Area baseball giants are helping one of their own Tuesday at Riverside Park.
Some of the state's winningest coaches are banding together to hold a baseball and softball clinic, with all proceeds benefiting the Sissy Barnes Foundation.
Sissy Barnes is the wife of Gerald Barnes, a longtime baseball coach at Westside. The field at the school was named for him last season. Sissy has been in and out of hospitals since suffering a stroke in 2005.
Some of Barnes' former baseball players started the foundation to help cover medical costs. All of the proceeds from the $35 entry fees Tuesday will be donated to the foundation.
"It's really kind of humbling to know that people care that much about you," Barnes said. "For the baseball guys in our area to hop on board with this thing and do it is really something special for me. I'm sure I speak for my whole family."
The group of baseball coaches will be headlined by University of Georgia coach Dave Perno, former Swainsboro coach Hank Aldridge, and local names Terry Holder, Jimmie Lewis, Ed Williams, Lonnie Morris, Chris Waters, Ricky Beale, T.J. Davis, Rodney Holder and Craig Johnson.
Aldridge, who will be holding a clinic for another cause Monday, is credited with the idea to raise money for Sissy's treatment.
"He got ahold of me and said, 'We need to do this,' " Holder said. "Obviously, we thought it was a good idea up here, too."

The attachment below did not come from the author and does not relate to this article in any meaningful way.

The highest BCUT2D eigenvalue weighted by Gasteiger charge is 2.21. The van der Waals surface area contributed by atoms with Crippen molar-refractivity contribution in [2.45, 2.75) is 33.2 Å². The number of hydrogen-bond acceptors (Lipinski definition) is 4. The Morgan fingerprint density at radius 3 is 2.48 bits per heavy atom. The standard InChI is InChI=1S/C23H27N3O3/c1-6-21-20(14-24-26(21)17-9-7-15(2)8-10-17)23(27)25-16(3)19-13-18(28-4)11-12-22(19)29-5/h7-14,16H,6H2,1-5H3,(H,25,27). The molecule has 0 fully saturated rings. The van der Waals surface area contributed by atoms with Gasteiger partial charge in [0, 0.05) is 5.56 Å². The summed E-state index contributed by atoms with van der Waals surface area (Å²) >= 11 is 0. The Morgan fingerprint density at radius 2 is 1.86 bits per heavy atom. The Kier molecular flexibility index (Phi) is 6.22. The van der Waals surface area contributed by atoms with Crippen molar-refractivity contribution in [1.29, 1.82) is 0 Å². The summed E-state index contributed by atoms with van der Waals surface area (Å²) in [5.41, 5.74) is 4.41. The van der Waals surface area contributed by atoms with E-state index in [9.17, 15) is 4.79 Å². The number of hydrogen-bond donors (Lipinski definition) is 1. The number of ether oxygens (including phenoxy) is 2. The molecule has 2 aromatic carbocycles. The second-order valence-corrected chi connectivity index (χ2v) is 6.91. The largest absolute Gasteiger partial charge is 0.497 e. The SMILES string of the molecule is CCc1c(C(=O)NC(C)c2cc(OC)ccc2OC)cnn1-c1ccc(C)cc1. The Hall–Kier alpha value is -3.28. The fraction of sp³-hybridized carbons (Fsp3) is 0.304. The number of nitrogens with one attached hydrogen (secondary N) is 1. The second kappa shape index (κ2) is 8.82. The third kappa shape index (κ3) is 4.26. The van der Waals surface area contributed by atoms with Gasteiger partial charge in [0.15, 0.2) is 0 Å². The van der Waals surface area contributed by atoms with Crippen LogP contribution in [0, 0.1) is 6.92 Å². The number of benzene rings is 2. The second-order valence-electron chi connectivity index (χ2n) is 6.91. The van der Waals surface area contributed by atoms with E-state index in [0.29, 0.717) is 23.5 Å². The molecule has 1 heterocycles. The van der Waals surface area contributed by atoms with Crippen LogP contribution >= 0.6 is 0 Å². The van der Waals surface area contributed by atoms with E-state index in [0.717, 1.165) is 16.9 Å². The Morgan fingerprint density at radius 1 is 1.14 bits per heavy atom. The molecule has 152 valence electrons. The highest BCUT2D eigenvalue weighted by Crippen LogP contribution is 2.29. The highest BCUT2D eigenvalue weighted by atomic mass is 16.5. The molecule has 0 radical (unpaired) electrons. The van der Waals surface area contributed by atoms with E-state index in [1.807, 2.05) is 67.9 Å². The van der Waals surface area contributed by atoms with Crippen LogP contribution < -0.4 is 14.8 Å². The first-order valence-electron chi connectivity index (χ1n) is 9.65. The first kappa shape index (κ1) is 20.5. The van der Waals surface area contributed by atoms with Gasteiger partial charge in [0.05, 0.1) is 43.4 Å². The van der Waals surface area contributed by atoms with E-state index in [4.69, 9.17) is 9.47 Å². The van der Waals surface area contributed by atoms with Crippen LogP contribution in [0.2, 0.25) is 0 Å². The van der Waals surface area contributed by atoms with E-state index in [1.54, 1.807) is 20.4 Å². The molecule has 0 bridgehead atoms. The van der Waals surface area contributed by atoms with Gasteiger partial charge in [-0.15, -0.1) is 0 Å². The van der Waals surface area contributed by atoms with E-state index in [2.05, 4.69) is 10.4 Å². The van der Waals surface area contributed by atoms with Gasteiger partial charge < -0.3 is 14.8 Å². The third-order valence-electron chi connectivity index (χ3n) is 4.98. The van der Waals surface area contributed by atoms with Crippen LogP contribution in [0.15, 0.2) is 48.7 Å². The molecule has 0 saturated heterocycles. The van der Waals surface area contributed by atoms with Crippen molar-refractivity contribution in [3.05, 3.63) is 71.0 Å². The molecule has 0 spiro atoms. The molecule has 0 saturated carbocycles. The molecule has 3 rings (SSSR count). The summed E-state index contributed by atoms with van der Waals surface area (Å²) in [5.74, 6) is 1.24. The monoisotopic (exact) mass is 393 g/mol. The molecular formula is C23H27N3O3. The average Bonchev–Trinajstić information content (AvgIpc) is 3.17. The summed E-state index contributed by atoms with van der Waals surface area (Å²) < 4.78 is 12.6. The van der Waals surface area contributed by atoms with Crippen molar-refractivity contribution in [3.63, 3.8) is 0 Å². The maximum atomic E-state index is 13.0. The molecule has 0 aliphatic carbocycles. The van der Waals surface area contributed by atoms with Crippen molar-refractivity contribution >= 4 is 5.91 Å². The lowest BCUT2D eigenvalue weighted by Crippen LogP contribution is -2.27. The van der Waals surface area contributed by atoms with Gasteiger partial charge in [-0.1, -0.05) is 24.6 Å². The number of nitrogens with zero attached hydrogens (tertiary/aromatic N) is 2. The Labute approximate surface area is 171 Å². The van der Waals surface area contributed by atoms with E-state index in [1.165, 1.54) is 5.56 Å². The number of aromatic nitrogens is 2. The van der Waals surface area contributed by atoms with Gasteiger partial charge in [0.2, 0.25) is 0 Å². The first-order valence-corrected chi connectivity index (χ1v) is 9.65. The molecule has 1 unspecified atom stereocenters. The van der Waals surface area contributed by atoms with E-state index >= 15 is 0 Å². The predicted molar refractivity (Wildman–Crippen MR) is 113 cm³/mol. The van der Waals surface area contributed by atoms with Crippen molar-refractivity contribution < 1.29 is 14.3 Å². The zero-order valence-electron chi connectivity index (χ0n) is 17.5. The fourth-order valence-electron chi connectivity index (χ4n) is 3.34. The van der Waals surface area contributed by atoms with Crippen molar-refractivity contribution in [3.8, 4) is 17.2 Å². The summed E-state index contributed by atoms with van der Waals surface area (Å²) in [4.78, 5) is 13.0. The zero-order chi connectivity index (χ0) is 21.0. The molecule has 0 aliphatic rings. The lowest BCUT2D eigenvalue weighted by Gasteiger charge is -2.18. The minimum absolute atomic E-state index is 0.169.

Participants will be split into age groups Tuesday before stretching and throwing. Then, they will rotate between stations stressing infield and outfield play, pitching and catching, and hitting and bunting.
T-shirts will be available for purchase, along with raffle tickets for a hog hunt. Donations can be made at any time and also can be made through the foundation's Web site, www.sissybarnesfoundation.org.
Barnes is approaching 700 career wins with the Patriots. He faced a decision back in the spring when he was offered Lakeside High School's head baseball job while his wife struggled with her health.
Barnes stayed on with the Patriots and was given a half-day work schedule.
"I'm able to be home a little bit more," Barnes said. "That's where I need to be."
Barnes said his wife has been out of the hospital five weeks since her last visit, when she was in for five weeks.
"The doctors told us that it would be two steps forward and one step back," Barnes said. "We've probably taken four or five steps backward since May. Right now, we're starting to go back forward."
The Columbia County News-Times ©2013. All Rights Reserved.